Heuristic evaluations involve systematically inspecting a user-interface and judging its compliance with a set of heuristics. This method is a fast and effective way to identify usability flaws, however, the widely used heuristics put forth by Jakob Nielsen were originally created for desktop software. As a result the language and examples are not always appropriate for other platforms. Over the years, researchers and practitioners have evolved and expanded the heuristics to meet their needs. While there are many noteworthy efforts, nearly all of them were created before the iPhone was developed. With that in mind, I attempted to adapt Nielsen’s heuristics for the iPhone. I’m certain there are many more useful examples, so I’ll edit this post as I–and my readers–discover more new and exciting apps. Interested in learning more about heuristic evaluations? Check out Useit.com’s heuristic evaluation overview.
1. Visibility of app status
The app should always keep users informed about what is going on, through appropriate feedback.
Example: Shazam provides feedback as it analyzes audio. More common feedback use cases: progress indicator when sending content (e.g., email) or receiving content (e.g., latest news).
2. Match between app and the real world
The app should sense the user’s environment and adapt the information display accordingly.
Example: Compass (lower left of app) changes the map orientation as needed. Other apps change the display orientation from portrait to landscape when appropriate, e.g., iHandy Level.
3. User control and freedom
Users often choose app functions by mistake and will need a clearly marked “emergency exit.”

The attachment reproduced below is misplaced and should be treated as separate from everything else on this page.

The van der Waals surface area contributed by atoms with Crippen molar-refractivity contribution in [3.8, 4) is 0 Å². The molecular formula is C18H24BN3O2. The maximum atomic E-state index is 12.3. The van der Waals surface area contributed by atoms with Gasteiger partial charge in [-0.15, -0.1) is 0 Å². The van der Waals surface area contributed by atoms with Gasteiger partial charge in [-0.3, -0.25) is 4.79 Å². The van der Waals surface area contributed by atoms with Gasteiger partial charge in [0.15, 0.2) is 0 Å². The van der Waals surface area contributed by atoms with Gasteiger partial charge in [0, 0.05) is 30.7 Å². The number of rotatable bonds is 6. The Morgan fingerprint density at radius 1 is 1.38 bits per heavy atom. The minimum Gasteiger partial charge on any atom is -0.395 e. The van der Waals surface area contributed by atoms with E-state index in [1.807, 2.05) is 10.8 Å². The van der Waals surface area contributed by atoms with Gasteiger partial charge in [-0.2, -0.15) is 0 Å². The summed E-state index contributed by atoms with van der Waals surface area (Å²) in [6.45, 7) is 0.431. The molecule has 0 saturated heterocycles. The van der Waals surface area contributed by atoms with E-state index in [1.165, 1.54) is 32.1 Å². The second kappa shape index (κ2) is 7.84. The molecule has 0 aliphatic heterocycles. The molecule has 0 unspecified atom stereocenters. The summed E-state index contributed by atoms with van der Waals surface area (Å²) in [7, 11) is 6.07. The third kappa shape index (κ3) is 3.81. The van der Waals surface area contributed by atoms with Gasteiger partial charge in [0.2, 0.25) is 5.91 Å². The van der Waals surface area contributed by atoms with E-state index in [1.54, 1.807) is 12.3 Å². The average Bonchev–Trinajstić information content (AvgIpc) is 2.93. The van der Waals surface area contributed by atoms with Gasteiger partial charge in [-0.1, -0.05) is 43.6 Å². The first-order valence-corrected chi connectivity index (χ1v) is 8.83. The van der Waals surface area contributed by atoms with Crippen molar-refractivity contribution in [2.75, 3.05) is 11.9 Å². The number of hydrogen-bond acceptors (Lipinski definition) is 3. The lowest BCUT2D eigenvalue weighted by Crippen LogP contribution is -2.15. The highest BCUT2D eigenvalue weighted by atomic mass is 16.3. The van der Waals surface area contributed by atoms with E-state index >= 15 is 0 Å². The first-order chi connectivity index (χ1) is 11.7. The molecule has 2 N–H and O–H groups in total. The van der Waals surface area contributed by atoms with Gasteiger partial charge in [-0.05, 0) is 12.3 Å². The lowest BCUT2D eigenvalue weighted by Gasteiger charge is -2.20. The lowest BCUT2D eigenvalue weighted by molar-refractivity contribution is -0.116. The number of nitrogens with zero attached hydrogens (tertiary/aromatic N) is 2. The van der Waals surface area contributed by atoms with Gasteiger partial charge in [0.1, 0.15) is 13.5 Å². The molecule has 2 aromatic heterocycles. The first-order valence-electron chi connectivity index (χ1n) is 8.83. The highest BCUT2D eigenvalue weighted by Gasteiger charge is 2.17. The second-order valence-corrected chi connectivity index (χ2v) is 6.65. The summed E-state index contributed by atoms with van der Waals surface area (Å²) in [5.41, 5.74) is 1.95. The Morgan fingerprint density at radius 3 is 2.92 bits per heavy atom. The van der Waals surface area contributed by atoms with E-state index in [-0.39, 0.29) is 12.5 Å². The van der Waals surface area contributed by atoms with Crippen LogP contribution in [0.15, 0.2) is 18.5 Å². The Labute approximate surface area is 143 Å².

Example: “Cancel” and “x” buttons are common iPhone controls. In the case of “immersive” apps, e.g., video or games, users should be able to tap to access controls and/or exit. The screen capture below is for the Facebook status update screen.
4. Error prevention
Eliminate error-prone conditions or check for them and present users with a confirmation option.
Example: Spell check has option to reject the recommendation. The example below is from the built-in email app.
5. Consistency and standards
Users should not have to wonder whether different words, situations, or actions mean the same thing.
Example: Kindle uses standard controls for bookmarking and showing progress. See Apple’s iPhone Human Interface Guidelines for the complete set of standards.
6. Recognition rather than recall
Minimize the user’s memory load by making objects, actions, and options visible.
Example: The Yelp “Recents” tab stores businesses recently visited. Maps also uses “recents” to enable users to access past addresses and routes. Other ways to reduce recall (& minimize typing) include remembering the app’s last state as well as previous search results.
7. Flexibility and efficiency of use
Reduce the number of steps required by anticipating user needs and enabling customization.
Example: Urbanspoon provides suggestions as the user enters their query. Additionally, pre-populating fields can make users more efficient, e.g., the built-in Maps app will pre-populate the “start” field with the current location.
8. Aesthetic and minimalist design
Screens should not contain information which is irrelevant or rarely needed.
Example: Photo controls are hidden when not in use. The same is true for other immersive apps such as video and e-readers, e.g. Kindle.
9. Help users recognize, diagnose, and recover from errors
Error messages should be expressed in plain language precisely indicating the problem and solution.
Example: Epicurious explains what content may be available when users are offline.
10. Help and documentation
Help should be focused on the user’s task, list concrete steps to be carried out, and not be too long.
Example: Ocarina provides contextual help upon startup. The Sketches app has new user tutorials that are both playful & helpful.